The US dollar is seeing a welcomed relief rally on the heels of today’s non-farm payrolls report, which would likely have caused broad-based dollar losses had the data come in weaker than expected.
Based on the price action in the FX market, investors are relieved to see an increase in US job growth. Even though the unemployment rate ticked higher and wage growth stagnated, the latest non-farm payrolls (NFP) report beat expectations, rising 175K compared to a forecast of 163K, which was good enough to squeeze the US dollar (USD) higher.
The fact that payrolls exceeded 150K was enough for everyone—including the Federal Reserve—to breathe a sigh of relief.
The rise in the unemployment rate from 7.5% to 7.6% is an annoyance, as is the stagnation in average hourly earnings and the downward revision to last month's report, but the U-6 unemployment rate, which is the number economists follow more closely, actually declined last month, giving the central bank peace of mind. As a result, today's number will not change the conversation that the Fed is having about tapering asset purchases later this year.
For FX traders, the main question is whether today's number will halt the aggressive decline in the US dollar and put a bottom under USDJPY.
While the momentum is still to downside, the fact that the US economy is creating more jobs is good news for the dollar. Since USDJPY peaked on May 22, it has fallen about 6%, and an unambiguously weak payrolls report would have been the nail in the coffin and would have almost certainly driven the pair below 95.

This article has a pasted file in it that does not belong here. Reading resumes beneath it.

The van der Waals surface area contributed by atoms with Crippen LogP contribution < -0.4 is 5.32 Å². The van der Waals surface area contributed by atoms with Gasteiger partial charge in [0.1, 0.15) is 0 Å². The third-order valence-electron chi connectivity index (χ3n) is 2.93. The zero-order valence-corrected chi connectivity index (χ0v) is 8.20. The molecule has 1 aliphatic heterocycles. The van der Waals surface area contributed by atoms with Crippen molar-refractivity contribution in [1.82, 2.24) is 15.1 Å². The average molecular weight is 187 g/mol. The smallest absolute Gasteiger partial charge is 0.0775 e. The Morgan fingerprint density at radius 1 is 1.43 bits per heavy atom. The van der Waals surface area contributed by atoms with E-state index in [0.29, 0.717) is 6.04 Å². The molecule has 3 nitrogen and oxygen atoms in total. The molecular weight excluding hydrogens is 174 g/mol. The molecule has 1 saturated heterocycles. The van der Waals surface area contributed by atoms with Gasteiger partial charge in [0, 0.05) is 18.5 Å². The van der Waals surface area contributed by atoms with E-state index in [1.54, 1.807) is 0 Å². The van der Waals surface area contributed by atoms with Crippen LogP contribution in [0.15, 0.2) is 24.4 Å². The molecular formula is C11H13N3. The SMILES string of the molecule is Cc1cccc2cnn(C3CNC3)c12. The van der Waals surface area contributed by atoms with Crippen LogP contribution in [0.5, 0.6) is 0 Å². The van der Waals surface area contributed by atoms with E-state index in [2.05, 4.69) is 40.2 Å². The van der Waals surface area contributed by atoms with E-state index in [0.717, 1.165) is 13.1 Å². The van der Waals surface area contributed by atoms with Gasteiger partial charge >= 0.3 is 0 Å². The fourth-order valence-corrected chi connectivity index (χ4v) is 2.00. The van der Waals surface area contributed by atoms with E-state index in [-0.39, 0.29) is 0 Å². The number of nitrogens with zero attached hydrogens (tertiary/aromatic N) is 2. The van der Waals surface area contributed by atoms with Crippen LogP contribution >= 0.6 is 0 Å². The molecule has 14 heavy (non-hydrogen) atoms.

Fortunately for the dollar, however, the headline number actually beat expectations, triggering a relief rally in the greenback.
The Bank of Japan (BoJ) meets next week, and there is a realistic possibility that the central bank will take additional action to stem the recent slide in the Nikkei and rise in the yen. This risk is yet another reason why anyone who has shorted USDJPY down to 95 is now reversing their positions.
Canada Posts Sparkling Job Report
Meanwhile, Canadian job growth was very strong. Canada added 95k jobs last month, the largest amount ever, which sent the Canadian dollar (CAD) sharply higher.
To put this into perspective, this would be akin to 900K jobs created in the US economy if we adjusted for the population. Unlike the US, Canada’s unemployment rate declined and the labor participation rate increased.
For the Bank of Canada (BoC) and new governor Stephen Poloz, the latest employment numbers will keep monetary policy steady with a bias towards raising rates. Compared to the rest of the world, Canada's economy is a shining star, and that will attract demand for the loonie.
While the rally in the CAD against the USD is limited, the Canadian dollar hit a two-year high against the Australian dollar (AUD) on the back of today's employment report.
By Kathy Lien of BK Asset Management
- Finance Trading
- unemployment rate